Vascular access in dialysis – a sensitive, risky issue
Each dialysis patient spends up to 624 hours a year at the renal care center for their life-saving treatment. During this time, their fistula is cannulated about 300 times (assumption: three treatments per week).
Every dialysis session can be particularly stressful, both for the patient but also for the nursing staff, because this complex procedure is never routine. Needlestick injuries can happen to anyone at any time. They can be caused by patient-related factors, such as anxious or restless patients, an inadvertent bump from a passing colleague, or concealed sharps. Another area of concern is possible infections transmitted by needlestick injuries. Thus, the main issue with needlestick injuries (NSI) might not be the trauma or injury itself, but rather the percutaneous exposure of a patient’s blood or body fluids, which may carry infectious agens. 2,3,4,7
Safety mechanism can prevent needlestick injuries
Diacan Flex is equipped with an integrated protective mechanism that automatically covers the needle tip immediately after withdrawal, as well as a built-in blood control valve that help prevent blood leakage when the tube is removed.
Effectiveness of passive safety device
A study conducted by a Japanese university hospital showed that passive safety catheters are more effective than active peripheral catheters with semi-automatic safety function.6
Advantages of passive safety mechanism:
- No additional action required to activate safety mechanism
- Effective during and after use
Help reduce any adverse effects
In the medical field, up to three million needlestick injuries are reported annually and each of these can result in the transmission of pathogens.5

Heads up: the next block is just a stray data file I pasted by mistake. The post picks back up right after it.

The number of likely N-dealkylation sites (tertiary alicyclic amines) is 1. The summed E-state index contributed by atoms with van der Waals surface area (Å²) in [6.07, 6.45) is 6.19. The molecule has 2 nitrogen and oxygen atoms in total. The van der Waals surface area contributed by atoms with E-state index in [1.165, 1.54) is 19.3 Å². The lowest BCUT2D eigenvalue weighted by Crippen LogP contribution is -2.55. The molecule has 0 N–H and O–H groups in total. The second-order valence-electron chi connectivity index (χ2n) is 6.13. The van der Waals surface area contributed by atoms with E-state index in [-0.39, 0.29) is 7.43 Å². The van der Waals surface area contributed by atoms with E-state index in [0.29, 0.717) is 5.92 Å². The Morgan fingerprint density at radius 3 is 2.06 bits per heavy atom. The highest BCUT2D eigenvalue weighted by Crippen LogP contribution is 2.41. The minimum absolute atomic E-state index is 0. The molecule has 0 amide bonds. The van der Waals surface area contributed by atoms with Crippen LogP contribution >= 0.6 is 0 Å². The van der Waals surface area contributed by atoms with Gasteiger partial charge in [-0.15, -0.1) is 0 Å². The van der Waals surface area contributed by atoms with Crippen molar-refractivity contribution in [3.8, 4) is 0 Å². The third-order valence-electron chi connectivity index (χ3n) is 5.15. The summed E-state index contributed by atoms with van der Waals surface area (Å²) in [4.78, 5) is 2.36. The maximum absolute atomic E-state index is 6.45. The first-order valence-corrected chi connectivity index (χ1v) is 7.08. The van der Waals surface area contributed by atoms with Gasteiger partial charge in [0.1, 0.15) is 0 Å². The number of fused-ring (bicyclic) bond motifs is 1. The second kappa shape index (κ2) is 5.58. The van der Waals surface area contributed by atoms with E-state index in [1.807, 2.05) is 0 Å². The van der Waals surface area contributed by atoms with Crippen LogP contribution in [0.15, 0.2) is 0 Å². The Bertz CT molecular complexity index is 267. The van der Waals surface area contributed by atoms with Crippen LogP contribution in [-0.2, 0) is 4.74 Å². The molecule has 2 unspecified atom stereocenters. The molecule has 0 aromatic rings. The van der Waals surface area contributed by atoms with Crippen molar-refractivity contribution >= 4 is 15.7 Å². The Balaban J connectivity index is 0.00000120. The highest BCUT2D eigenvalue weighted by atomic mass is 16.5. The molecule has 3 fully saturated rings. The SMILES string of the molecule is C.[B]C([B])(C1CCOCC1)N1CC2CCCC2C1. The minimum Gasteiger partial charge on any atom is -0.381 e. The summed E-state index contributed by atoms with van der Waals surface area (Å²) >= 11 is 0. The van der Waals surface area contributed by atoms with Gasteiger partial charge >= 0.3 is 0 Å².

According to a communication of the Canadian Center for Occupational Health and Safety (CCOHS), more than 20 different agents, including viruses, bacteria, protozoa, and fungi, have been transmitted to healthcare workers (HCWs) through NSI. 2
Possible transmissible diseases
Possible transmissible diseases
In the dialysis population, the incidence rate for hepatitis C (HCV) is a major concern.8 Compared to the incidence rate in the general population, the risk of an HCV infection for healthcare workers in dialysis is much higher.
The relatively high rate of hepatitis C compared to the general population can be attributed in part to the general condition of dialysis patients, which puts them at a higher risk to be infected than in other patients, and the fact that dialysis patients are mostly screened more frequently for Hepatitis C than the general population.
Nevertheless, studies show that dialysis health care workers are at risk to experience a high-risk percutaneous injury.7,9,10 This also occurs with common dialysis catheters or other vascular access devices. These devices can carry large volumes of potentially infectious material due to the hollow needle and the large gauge.8
Pathogens or diseases transmitted to healthcare workers after needlestick injuries reported by the Canadian Center for Occupational Health and Safety (CCOHS):2
- Hepatitis B
- Hepatitis C
- Dengue Virus
- Rocky Mountain spotted fever
Possible associated costs
Possible associated costs
Every NSI involves extra costs, which can vary from 15 euros in cases of self-treatment measures up to 922,000 euros per case for long-term treatments and disability payments.11
Direct and indirect costs caused by NSI can put major pressure on the healthcare budget every year. The direct costs, such as follow-up diagnosis procedures and medical treatments, are often a consequence of recommended NSI procedures and therefore may have a greater impact on the healthcare facility.
Indirect costs resulting from NSI must also be considered. This can include the post-injury impact on the employment, compensation for lost employment and other damages, increased insurance premiums, and future litigation. Furthermore, even if no disease is transmitted, emotional trauma and suffering can occur in affected persons. This may lead to personal counseling and loss of productivity.